Bearest Thy Musket

Following oral arguments at the Supreme Court in the D.C. vs. Heller case, the advocates and opponents of the D.C. gun ban spoke out. Video by Emily Freifeld/washingtonpost.comRead Rough Sketch by Dana Milbank
By Dana Milbank
Wednesday, March 19, 2008

The Supreme Court justices -- presiding over a chamber without television, cameras or PDAs -- have long been reluctant inhabitants of the modern world. Yesterday, the nine robed ones traveled all the way back to 17th-century England.

"You think Madison was guided by the experience and the expressions of the right in English law, including the Bill of Rights of 1689?" Justice Anthony Kennedy inquired as the high court considered a gun rights case.

Verily, Your Honor.

"Wasn't it the case that the banning of arms on the part of the Scottish Highlanders and of Catholics in England used the term . . . 'bear arms'?" asked Justice Antonin Scalia.

Forsooth, my lord.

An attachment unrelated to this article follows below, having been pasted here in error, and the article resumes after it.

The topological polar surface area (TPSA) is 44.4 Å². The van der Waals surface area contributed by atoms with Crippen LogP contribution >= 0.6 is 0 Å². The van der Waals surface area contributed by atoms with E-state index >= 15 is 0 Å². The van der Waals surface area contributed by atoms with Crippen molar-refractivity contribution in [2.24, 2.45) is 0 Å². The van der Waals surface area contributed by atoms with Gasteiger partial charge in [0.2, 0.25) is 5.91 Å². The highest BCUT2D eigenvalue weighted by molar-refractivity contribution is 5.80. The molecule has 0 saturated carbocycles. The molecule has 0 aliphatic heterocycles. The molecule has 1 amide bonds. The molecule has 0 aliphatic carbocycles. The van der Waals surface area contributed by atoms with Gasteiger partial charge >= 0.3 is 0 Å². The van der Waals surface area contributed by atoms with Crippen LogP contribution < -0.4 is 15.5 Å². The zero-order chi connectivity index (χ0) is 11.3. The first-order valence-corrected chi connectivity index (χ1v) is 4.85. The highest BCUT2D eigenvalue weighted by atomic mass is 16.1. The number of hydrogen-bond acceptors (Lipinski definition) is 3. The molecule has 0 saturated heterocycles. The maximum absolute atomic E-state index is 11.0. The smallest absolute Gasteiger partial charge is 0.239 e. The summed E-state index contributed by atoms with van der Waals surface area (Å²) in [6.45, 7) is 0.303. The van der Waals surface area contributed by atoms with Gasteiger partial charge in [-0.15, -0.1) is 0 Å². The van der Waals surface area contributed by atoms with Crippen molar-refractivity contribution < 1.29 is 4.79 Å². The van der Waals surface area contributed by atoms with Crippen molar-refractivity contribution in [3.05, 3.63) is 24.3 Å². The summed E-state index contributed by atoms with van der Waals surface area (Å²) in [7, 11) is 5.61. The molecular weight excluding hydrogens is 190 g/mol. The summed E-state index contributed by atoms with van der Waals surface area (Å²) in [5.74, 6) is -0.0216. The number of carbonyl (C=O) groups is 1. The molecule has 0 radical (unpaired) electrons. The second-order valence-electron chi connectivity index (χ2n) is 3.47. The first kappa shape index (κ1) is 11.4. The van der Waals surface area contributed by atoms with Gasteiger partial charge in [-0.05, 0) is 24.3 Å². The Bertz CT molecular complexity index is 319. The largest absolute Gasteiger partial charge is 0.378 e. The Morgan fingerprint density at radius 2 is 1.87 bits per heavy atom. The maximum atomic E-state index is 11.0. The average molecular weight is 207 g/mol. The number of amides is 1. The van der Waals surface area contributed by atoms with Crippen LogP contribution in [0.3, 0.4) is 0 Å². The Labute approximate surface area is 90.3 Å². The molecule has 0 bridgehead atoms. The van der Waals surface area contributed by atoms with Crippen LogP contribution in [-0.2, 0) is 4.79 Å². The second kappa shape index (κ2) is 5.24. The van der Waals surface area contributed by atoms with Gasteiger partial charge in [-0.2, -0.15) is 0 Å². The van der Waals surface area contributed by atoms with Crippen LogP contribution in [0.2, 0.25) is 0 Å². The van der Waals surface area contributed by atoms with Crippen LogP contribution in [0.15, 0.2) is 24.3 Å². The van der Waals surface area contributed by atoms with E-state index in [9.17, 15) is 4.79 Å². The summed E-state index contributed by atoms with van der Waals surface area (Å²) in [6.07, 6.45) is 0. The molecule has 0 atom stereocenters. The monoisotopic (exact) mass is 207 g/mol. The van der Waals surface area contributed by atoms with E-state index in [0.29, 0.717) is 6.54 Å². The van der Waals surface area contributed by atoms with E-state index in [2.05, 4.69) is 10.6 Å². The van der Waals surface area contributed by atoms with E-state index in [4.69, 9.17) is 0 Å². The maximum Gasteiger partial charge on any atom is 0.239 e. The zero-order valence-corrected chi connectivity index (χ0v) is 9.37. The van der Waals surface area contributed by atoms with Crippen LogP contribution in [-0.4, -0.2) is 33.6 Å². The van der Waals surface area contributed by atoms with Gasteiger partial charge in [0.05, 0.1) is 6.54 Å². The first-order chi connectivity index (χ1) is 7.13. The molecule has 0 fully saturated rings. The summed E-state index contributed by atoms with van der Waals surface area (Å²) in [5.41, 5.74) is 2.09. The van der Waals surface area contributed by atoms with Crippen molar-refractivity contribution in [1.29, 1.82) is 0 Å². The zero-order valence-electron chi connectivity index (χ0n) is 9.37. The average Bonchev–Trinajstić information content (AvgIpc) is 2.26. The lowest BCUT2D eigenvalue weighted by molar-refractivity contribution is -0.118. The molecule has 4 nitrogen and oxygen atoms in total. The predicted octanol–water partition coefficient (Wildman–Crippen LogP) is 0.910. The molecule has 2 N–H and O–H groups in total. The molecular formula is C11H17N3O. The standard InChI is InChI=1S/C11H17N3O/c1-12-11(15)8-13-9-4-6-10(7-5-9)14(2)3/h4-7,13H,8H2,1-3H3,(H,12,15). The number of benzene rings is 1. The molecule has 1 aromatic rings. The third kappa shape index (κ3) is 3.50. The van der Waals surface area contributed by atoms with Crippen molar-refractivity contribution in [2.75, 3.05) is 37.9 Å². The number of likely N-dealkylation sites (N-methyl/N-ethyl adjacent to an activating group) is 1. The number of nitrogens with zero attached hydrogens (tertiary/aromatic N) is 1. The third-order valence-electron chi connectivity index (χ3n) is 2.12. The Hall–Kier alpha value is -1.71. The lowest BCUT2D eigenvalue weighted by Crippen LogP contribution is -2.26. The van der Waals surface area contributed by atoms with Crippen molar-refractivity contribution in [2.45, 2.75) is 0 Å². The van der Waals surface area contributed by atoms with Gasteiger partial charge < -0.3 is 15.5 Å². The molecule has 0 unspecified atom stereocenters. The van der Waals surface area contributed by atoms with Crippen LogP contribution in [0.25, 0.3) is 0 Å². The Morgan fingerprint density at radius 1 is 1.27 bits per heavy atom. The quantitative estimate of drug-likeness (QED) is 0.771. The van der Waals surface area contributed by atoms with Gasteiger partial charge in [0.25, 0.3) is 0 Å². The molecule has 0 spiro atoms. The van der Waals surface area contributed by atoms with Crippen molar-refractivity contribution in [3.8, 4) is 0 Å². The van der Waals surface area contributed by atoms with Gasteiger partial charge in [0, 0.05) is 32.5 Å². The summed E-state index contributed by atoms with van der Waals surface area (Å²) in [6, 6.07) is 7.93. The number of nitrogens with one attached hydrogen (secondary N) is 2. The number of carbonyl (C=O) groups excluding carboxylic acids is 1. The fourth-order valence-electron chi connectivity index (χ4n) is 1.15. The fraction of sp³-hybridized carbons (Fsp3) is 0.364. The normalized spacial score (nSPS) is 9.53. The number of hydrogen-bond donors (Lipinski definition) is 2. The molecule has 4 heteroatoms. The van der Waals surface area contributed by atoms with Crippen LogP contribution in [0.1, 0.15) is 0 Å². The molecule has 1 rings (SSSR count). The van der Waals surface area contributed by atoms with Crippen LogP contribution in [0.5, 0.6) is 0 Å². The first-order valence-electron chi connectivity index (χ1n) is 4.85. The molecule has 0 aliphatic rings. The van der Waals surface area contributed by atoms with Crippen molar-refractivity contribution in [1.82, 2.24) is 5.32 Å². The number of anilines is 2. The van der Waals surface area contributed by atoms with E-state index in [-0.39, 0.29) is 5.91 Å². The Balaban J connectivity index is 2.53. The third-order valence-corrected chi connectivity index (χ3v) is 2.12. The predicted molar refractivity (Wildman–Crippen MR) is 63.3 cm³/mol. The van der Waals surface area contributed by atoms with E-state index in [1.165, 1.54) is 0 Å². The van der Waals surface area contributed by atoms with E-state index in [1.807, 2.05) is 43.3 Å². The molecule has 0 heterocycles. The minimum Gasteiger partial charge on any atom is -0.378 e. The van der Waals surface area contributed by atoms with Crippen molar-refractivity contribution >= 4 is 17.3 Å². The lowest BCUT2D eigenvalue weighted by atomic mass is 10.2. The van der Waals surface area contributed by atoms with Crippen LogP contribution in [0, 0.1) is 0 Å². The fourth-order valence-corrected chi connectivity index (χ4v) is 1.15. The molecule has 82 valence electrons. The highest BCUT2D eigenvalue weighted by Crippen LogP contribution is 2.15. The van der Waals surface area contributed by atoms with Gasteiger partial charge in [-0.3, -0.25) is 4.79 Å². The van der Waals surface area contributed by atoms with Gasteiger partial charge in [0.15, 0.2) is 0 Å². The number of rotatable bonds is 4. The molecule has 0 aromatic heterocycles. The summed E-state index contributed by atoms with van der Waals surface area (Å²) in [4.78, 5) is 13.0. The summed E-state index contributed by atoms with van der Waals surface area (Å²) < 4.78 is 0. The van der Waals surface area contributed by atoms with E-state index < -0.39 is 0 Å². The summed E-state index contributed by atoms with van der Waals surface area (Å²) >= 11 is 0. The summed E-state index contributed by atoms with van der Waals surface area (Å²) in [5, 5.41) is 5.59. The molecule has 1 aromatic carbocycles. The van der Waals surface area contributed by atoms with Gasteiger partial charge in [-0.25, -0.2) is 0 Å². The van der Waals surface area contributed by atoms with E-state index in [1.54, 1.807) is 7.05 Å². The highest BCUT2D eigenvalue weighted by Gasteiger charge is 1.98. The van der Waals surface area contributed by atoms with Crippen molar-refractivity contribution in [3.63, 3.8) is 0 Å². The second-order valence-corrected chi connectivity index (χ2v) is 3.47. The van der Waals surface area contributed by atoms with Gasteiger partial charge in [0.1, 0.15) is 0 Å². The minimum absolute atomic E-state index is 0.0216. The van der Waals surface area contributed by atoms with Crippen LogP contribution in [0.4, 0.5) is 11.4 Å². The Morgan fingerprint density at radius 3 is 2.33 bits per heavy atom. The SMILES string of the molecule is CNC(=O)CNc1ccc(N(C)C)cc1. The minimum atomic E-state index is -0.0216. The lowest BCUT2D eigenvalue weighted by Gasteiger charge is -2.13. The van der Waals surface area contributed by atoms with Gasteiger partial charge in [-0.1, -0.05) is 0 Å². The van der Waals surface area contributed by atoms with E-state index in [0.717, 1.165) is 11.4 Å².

Justice Stephen Breyer was moved to invoke Sir William Blackstone, the English legal scholar who would be celebrating his 285th birthday this year. "Blackstone describes it as a right to keep and bear arms 'under law,' and since he uses the words 'under law,' he clearly foresees reasonable regulation of that right," Breyer declared.

By the rood, my good liege.

The erudite jurists were hearing arguments about the District of Columbia's handgun ban -- and, given the broad support they voiced yesterday for an individual's right to bear arms, the ban may well end up overturned. But in the process, the justices treated an overflowing courtroom to a rare and memorable debate about the wishes of the Framers.

The relative absence of case history and precedent in the field of Second Amendment law gave the justices a chance to dust off the history books; they let all sides in the argument speak beyond their allotted time limits as they probed the meaning of 27 words: "A well regulated Militia, being necessary to the security of a free State, the right of the people to keep and bear Arms, shall not be infringed."

"Wait a minute: You're not saying that if somebody goes hunting deer he is bearing arms, or are you?" Justice David Souter asked Solicitor General Paul Clement.

"I would say that, and so would Madison and so would Jefferson," Clement verified.

"In the 18th century, someone going out to hunt a deer would have thought of themselves as bearing arms?" a dubious Souter replied.

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